In addition, the Defender was equipped with an additional pistol grip: it was brought forward and installed under the barrel block, where the tactical grip is usually mounted. The second pistol grip was supposed to facilitate instinctive firing or “activate additional functions”.
Each of the barrels was 12 "(30.48 cm) long, the total length of the weapon was 17.75" (45.08 cm), and it weighed 8.6 pounds (3.9 kg).
The receiver was made of aluminum alloy with steel inserts and was painted with epoxy paint.
In the final version, the weapon was available in four versions.
First performance provided for a place between the barrels to accommodate a container with tear gas. It was assumed that the irritant, which was part of the complex, could be used in the elimination of mass riots as a non-lethal weapon. To use the "non-lethal" properties of this version of the weapon, it was required to pull the trigger located on the additional pistol grip. In other words, it was like using a grenade launcher.
Second execution was equipped with a barrel selector. This allowed the shooter to load the barrels with different types of ammunition and choose any of the eight barrels for the next shot. In this I see a similarity with the ability to scroll the drum in a revolver: after all, different ammunition can be used in one drum, and there is a possibility of choosing them according to the situation.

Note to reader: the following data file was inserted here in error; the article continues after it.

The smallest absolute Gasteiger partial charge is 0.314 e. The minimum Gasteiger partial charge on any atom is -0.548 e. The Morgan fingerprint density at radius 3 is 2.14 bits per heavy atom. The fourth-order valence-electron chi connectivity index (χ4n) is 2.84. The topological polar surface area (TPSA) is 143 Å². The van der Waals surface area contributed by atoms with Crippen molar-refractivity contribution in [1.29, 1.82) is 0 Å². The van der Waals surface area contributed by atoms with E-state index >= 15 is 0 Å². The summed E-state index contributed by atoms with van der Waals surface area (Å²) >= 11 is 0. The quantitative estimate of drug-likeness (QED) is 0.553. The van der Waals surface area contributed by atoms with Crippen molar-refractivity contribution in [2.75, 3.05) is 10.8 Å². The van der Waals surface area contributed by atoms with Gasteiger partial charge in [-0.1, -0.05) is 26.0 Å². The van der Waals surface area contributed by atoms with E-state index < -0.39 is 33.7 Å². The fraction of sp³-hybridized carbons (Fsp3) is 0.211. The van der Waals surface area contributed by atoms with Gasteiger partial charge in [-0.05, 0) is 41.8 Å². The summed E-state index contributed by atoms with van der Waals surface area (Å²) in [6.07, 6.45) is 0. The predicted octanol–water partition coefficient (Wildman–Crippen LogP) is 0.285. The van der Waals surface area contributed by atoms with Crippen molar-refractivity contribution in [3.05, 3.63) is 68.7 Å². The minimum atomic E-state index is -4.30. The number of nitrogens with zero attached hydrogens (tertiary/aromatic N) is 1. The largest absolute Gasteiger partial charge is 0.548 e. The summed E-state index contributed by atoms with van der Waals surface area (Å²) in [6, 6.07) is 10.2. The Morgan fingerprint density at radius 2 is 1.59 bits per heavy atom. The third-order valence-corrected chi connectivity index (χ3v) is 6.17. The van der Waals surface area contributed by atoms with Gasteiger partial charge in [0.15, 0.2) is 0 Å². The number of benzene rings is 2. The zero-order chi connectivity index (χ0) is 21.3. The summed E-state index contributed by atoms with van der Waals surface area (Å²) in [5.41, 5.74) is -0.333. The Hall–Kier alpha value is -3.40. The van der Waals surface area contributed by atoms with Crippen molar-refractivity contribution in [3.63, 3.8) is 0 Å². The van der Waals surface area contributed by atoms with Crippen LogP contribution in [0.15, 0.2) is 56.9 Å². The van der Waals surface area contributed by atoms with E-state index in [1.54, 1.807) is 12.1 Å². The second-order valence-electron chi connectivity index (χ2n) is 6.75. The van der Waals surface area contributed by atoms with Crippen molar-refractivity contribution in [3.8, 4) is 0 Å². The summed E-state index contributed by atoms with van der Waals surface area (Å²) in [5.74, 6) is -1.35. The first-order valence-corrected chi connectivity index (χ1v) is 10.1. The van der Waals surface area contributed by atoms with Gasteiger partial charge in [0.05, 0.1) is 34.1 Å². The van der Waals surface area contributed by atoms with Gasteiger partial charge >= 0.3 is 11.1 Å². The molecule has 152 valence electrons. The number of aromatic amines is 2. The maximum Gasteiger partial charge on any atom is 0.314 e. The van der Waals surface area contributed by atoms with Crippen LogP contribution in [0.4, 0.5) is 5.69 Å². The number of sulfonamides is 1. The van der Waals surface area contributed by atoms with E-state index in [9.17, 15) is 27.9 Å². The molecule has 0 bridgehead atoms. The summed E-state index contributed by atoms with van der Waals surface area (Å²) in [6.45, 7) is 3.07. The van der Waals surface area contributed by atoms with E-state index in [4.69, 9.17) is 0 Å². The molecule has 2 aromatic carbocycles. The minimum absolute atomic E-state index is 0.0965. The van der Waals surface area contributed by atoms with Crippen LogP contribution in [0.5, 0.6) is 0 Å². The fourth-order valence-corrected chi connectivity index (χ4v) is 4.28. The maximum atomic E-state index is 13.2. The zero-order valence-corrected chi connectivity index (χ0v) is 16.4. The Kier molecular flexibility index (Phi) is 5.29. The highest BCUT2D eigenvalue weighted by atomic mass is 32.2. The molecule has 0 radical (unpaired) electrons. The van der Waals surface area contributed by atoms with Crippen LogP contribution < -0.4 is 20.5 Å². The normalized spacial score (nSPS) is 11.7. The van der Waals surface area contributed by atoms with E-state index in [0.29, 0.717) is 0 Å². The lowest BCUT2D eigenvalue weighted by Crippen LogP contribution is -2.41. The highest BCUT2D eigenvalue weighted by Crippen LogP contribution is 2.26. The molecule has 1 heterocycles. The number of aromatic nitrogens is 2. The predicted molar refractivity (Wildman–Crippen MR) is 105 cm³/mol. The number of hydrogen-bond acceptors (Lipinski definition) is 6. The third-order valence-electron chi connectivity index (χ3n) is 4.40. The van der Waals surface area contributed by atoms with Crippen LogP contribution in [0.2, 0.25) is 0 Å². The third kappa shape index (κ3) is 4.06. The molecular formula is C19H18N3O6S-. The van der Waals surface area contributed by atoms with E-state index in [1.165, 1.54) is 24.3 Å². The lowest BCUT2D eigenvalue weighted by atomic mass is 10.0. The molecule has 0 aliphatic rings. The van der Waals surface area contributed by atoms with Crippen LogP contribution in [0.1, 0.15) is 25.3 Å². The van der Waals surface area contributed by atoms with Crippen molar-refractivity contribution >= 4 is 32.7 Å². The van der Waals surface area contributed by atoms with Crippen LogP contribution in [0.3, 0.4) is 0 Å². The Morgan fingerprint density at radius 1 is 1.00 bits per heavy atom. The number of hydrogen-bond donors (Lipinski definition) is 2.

Third performance was the most "sophisticated" and incorporated both the properties of non-lethal weapons from the first version, and the ability to choose a barrel from the second version. That is, it had both a place for a container with tear gas and a barrel selector.
Fourth performance was the simplest: in it, the drummer simply turned around a group of barrels and stopped in front of the next one. There was no choice of barrel.
Like its predecessor, the Winchester Liberator, the Defender had the rate of fire of a semi-automatic rifle, but was incomparably simpler in technical terms. The shotgun was extremely easy to operate and very reliable (the presence of a revolving trigger type affected).